World Cup should be an extreme eye opener for Stephen Kenny who can learn a lot from two teams in particular
The usual football withdrawals that occur after a World Cup have been quickly quashed with the swift return of the club game but the itch for Ireland lingered throughout.
As an Irish fan, the finals are usually a lonely time and have been for the last 20 years. They tend to follow the same pattern, pin your support to one team, hope to God England don’t bring it home and wonder how Ireland would have fared.
Despite being on the cusp of Russia 2018, Ireland’s rigidness and what would have been an injury crisis during that summer tournament seemed like a potential disaster averted despite the excitement a World Cup trip would have brought. However, Qatar 2022 would have been a downright nightmare.
In reality, Stephen Kenny’s charges were a few moments away from big results against Serbia and Portugal. Mark Travers’s calamity in Belgrade, Ronaldo coming up with the goods after stoppage time in Faro, Andrew Omobamidele’s wonder strike nearly hitting the top corner in the return game against the Serbs and Will Keane’s questionable disallowed goal when the Portuguese came to Dublin all worth mentioning.
However, there is no getting away from the home disasters against Luxembourg and Azerbijan. We celebrated away victories against these sides like we had qualified for a World Cup, but many would worry about how we would have fared even against those considered ‘minnow’ teams who are now learning how to adapt.
Saudi Arabia caused an early shock against the eventual World Champions Argentina with their technical ability and comfort on the ball evidential despite no household names to the global fan. South Korea and Japan also found a way out of the group stage against the odds while even some of the tournaments poorer placed sides such as Canada, Serbia and Iran all played expansive brands of football.
Stephen Kenny can learn from all of these sides given their preference of using technically gifted players. Irish sides in the past have gone for grit over technique, perhaps out of fear or a lack of belief, most notably under Giovanni Trappatoni and then Martin O’Neill. Although Kenny has tried to be contemporary, this has crept in at times during his tenure.
For example, as impressive as he has been, Jayson Molumby’s bite, energy and typical Irish football smash bang approach may get the crowds going but Will Smallbone’s creativity and composure may serve Ireland better if they are to stay up to date with the international game. Molumby is key to how Ireland play, but how Ireland play, judging by the World Cup, is becoming a little redundant.
There are two sides Ireland could learn a lot from who performed well at the finals and both for different reasons, Australia and Morocco. On paper, Ireland’s squad does look stronger than the Aussies who boast a number of SPL players, several second tier players from around Europe and a clatter of A-League players (Where Andy Keogh and Roy O’Donovan ran riot).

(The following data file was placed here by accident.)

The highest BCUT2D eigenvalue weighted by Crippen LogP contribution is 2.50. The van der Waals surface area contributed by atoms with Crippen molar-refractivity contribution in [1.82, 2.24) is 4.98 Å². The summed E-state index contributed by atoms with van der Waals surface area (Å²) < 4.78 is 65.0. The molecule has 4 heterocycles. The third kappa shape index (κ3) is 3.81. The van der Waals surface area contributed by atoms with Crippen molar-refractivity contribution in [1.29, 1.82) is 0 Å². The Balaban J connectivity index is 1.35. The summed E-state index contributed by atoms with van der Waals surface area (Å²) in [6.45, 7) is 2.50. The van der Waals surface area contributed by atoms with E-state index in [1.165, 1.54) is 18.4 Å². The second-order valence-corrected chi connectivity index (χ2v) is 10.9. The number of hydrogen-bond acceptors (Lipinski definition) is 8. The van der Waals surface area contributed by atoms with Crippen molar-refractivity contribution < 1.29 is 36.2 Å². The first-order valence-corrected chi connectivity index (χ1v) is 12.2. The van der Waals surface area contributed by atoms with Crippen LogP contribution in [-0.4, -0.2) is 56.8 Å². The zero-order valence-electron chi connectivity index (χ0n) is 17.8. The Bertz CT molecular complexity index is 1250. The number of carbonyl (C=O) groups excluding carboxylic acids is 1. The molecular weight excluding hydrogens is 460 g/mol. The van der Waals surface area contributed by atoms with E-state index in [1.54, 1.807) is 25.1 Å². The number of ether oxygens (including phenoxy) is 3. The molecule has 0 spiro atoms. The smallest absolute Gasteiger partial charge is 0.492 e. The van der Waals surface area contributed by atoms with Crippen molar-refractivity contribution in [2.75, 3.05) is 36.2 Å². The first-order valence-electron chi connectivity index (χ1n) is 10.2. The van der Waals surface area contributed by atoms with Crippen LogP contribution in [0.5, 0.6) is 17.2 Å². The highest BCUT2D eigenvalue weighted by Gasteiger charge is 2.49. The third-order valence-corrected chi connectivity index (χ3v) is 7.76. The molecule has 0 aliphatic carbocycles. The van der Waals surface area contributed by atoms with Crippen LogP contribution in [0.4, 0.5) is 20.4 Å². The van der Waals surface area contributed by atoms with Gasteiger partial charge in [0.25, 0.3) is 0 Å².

However, they utilsed their technical players such as Aaron Mooy and Riley McGree, played a balanced side and deployed a controlled yet functional game lead by veteran coach Graham Arnold and Sir Alex Ferguson’s former right-hand man Rene Meulensteen. Guus Hiddink also linked up with the backroom team prior to the tournament and most likely gave some valuable input.
There was an evidential bond in the group which was seen after their huddled debriefs after each game, in particular when injured Hibs winger Martin Boyle was included in them whilst hobbling around on his crutches.
Arnold also fully stretched his player pool, using nearly triple the amount of players called up by Stephen Kenny in 2022 to create competition for places and assess as many options as possible.
In terms of learning from Morocco, you could say that they learned from Jack Charlton’s Ireland. A staggering 88.5% of their squad was born outside of Morocco and could have represented the likes of Holland, Germany, Spain and France. Despite this figure, all were proudly wearing the Morrocan shirt as they became the first African side to reach a World Cup semi-final, defeating some powerhouses along the way.
Irish views of the ‘Granny Rule’ have been hurt with the wound still gaping wide open following the Declan Rice and Jack Grealish horror stories. However, many European countries are making the most of the eligibility rules to make their sides more competitive.
Wales who have an excellent production line emerging from within the country, couple this by approaching players as young as 14 to get immersed in their system. 84.5% of their squad was born outside Wales but still belted out Hen Wlad Fy Nhadau with utter pride.
Ireland have their thinest player pool in decades but have a plethora of youngsters playing or on the cusp of first team football which is also something not seen for an age. This shows that we, like the Welsh can produce our own and enhance our depth with eligible players concurrently.
By getting more aggressive like other countries in recruiting players, Stephen Kenny will increase his limited player pool, improve competition for places and in the process and could uncover a gem in the process.
Many Irish fans may not like this approach but forget that it is elite international sport and not a war. For a small country where GAA still rules the roost, Ireland need to maximize the available resources or simply just settle for what we have which is thread bare. If these resources were not explored under Charlton, imagine all the memories that would be wiped from Irish football history. Morocco